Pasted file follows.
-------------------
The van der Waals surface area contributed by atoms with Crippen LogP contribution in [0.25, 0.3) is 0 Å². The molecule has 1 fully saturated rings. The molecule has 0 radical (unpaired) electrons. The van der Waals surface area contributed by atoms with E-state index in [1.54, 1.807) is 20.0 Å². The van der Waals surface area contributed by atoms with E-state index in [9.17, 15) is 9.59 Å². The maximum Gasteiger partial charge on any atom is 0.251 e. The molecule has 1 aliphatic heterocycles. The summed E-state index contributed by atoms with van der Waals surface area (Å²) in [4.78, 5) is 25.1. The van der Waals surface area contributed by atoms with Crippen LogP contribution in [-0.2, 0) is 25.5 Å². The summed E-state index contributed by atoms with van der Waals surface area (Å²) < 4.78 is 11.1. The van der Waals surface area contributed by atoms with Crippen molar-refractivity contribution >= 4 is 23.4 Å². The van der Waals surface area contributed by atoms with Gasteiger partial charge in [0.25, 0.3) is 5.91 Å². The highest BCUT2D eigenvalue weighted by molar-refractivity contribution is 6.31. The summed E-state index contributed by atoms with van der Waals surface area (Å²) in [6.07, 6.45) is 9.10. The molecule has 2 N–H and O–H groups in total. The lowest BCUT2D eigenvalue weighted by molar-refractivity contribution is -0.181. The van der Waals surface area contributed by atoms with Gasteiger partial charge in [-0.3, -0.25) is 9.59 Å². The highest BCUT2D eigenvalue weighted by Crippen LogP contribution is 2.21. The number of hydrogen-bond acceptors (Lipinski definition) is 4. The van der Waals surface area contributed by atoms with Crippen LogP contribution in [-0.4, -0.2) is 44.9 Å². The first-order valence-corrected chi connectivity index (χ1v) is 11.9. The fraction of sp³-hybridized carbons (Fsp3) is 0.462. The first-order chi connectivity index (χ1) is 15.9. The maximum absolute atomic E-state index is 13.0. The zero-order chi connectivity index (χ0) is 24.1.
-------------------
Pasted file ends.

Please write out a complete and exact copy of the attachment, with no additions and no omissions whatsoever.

The van der Waals surface area contributed by atoms with Crippen LogP contribution in [0.25, 0.3) is 0 Å². The molecule has 1 fully saturated rings. The molecule has 0 radical (unpaired) electrons. The van der Waals surface area contributed by atoms with E-state index in [1.54, 1.807) is 20.0 Å². The van der Waals surface area contributed by atoms with E-state index in [9.17, 15) is 9.59 Å². The maximum Gasteiger partial charge on any atom is 0.251 e. The molecule has 1 aliphatic heterocycles. The summed E-state index contributed by atoms with van der Waals surface area (Å²) in [4.78, 5) is 25.1. The van der Waals surface area contributed by atoms with Crippen LogP contribution in [-0.2, 0) is 25.5 Å². The summed E-state index contributed by atoms with van der Waals surface area (Å²) < 4.78 is 11.1. The van der Waals surface area contributed by atoms with Crippen molar-refractivity contribution >= 4 is 23.4 Å². The van der Waals surface area contributed by atoms with Gasteiger partial charge in [0.25, 0.3) is 5.91 Å². The highest BCUT2D eigenvalue weighted by molar-refractivity contribution is 6.31. The summed E-state index contributed by atoms with van der Waals surface area (Å²) in [6.07, 6.45) is 9.10. The molecule has 2 N–H and O–H groups in total. The lowest BCUT2D eigenvalue weighted by molar-refractivity contribution is -0.181. The van der Waals surface area contributed by atoms with Gasteiger partial charge in [-0.3, -0.25) is 9.59 Å². The highest BCUT2D eigenvalue weighted by Crippen LogP contribution is 2.21. The number of hydrogen-bond acceptors (Lipinski definition) is 4. The van der Waals surface area contributed by atoms with Crippen LogP contribution in [-0.4, -0.2) is 44.9 Å². The first-order valence-corrected chi connectivity index (χ1v) is 11.9. The fraction of sp³-hybridized carbons (Fsp3) is 0.462. The first-order chi connectivity index (χ1) is 15.9. The maximum absolute atomic E-state index is 13.0. The zero-order chi connectivity index (χ0) is 24.1.